FADSS Enewsletter
Message from FADSS CEO Bill Montford
Together We are Better & Stronger
The days are getting shorter and there is a chill in the North Florida air, which can only mean one thing – Florida’s legislative season is in full swing. Interim legislative committee meetings began in September with presentations on topics of interest to specific legislators and continued this week in Tallahassee with the first education bills being heard in the Senate Education Committee. One of the first bills presented was SB 270, which requires school districts to transport any student who lives one mile or more from the school. FADSS General Counsel Brian Moore, as well as other lobbyists representing school districts, were on site to inform committee members of the cost factors as well as the logistical issues considering the statewide bus driver shortage. This type of unified message is critical for ensuring proper consideration of the educational issues facing Florida’s students and the fiscal issues confronting Florida’s school districts.
Governor DeSantis has called for a Special Session of the Legislature for the week of November 15th. Included in the Governor’s Special Session call are the following education issues:

  • Clarifying that the Parents’ Bill of Rights vests the decision on masking with parents and that schools must comply with Department of Health rules that govern student health; 
  • Providing adequate enforcement mechanisms to ensure that Florida law is followed and the rights of parents are honored; and
  • Limiting mandates by school districts on students or employees regarding COVID-19 and related mitigation measures.
Proposed legislation for the Special Session has yet to be filed. FADSS will work with superintendents and the cadre of other lobbyists representing public education interests to ensure legislators understand the impact of proposed legislation as it becomes available.
The 2022 Legislative Session begins January 11, 2022. FADSS staff are already heavily engaged with legislators and legislative staff regarding potential issues and legislation. FADSS will likely call on superintendents for pertinent information, such as the recently requested surveys on vacancies and federal expenditures, and engagement with elected officials. FADSS will keep superintendents updated and informed as we progress through the legislative process, and we welcome ongoing communication from superintendents on issues school districts are facing. Together we are better and stronger in representing Florida’s public education system.

Yours in Education,
Bill Montford
"A positive thinker does not refuse to recognize the negative,
he refuses to dwell on it.
Positive thinking is a form of thought which habitually looks for the best results from the worst conditions."
Norman Vincent Peale | 1898 - 1993 | American writer and minister
Superintendent Spotlight:
Up Close with Putnam County Schools Superintendent Dr. Rick Surrency
When you were first elected to the superintendency in 2016, Putnam County’s graduation rate had stalled at around 55%. Under your leadership, Putnam County Schools' graduation rate had soared to 90% in 2020, representing one of the highest growth rates in the state.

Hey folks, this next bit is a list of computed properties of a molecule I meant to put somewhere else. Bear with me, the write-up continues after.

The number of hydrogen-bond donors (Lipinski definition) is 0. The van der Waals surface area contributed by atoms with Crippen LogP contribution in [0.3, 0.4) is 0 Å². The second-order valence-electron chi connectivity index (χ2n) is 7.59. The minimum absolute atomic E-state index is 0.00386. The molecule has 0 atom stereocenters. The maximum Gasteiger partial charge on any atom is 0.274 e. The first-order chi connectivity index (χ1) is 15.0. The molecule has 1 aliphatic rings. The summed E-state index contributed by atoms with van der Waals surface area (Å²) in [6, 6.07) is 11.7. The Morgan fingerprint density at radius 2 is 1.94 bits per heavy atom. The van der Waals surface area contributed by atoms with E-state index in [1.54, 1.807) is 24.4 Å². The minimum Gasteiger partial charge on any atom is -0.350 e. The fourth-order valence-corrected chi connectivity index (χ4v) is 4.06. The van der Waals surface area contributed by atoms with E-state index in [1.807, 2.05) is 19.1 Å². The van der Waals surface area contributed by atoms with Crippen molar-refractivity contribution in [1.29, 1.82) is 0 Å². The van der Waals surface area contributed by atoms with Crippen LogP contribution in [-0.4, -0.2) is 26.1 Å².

To what do you attribute this significant accomplishment?

When I was elected, the district was beginning to implement a five-year graduation initiative. This initiative outlined goals and strategies for tackling systemic challenges in the district. The lessons we learned and our successes throughout implementation of our graduation initiative can be grouped into four themes:
1.   High Expectations for ALL
2.   Principal and School Ownership of Success
3.   Access to Pathways of Choice
4.   Systems of Support
As Superintendent, I also invited business and community organizations to partner with us on improving our graduation rates because I recognize that strong public schools are important to the vitality and economic growth of our community.

Additionally, 11 of the 18 schools had received Ds and Fs in state grading in 2016, saddling all of those schools with “turnaround” designations. Today, the number of schools receiving Ds and Fs has been reduced significantly during your tenure. What strategies did you/your district implement to close the achievement gap and ultimately improve school grades?

Schools with turnaround designations require a combination of strong leadership, strategic support, and improved school-wide systems. Each turnaround situation is unique and often requires multiple strategies. The following strategies have proven successful in improving school grades in our district:
  • Focus on core instruction
  • Build organizational capacity
  • Hold leaders and teachers accountable with data
  • Emphasize high expectations for student growth or Challenge mindsets?
  • Develop systems of support
  • Utilize outside expertise
What led you to pursue becoming a public school superintendent?

I chose to become a public school superintendent when I felt a higher calling to support the students in Putnam County. I had retired in the Spring of 2016 after 38 years of public education experience with 22 years as a school level leader. I felt confident as a leader that I could lead our district to a future that would benefit all students, including my own grandchildren.
What do you feel is the most challenging barrier at this time in meeting the educational needs of students in your district?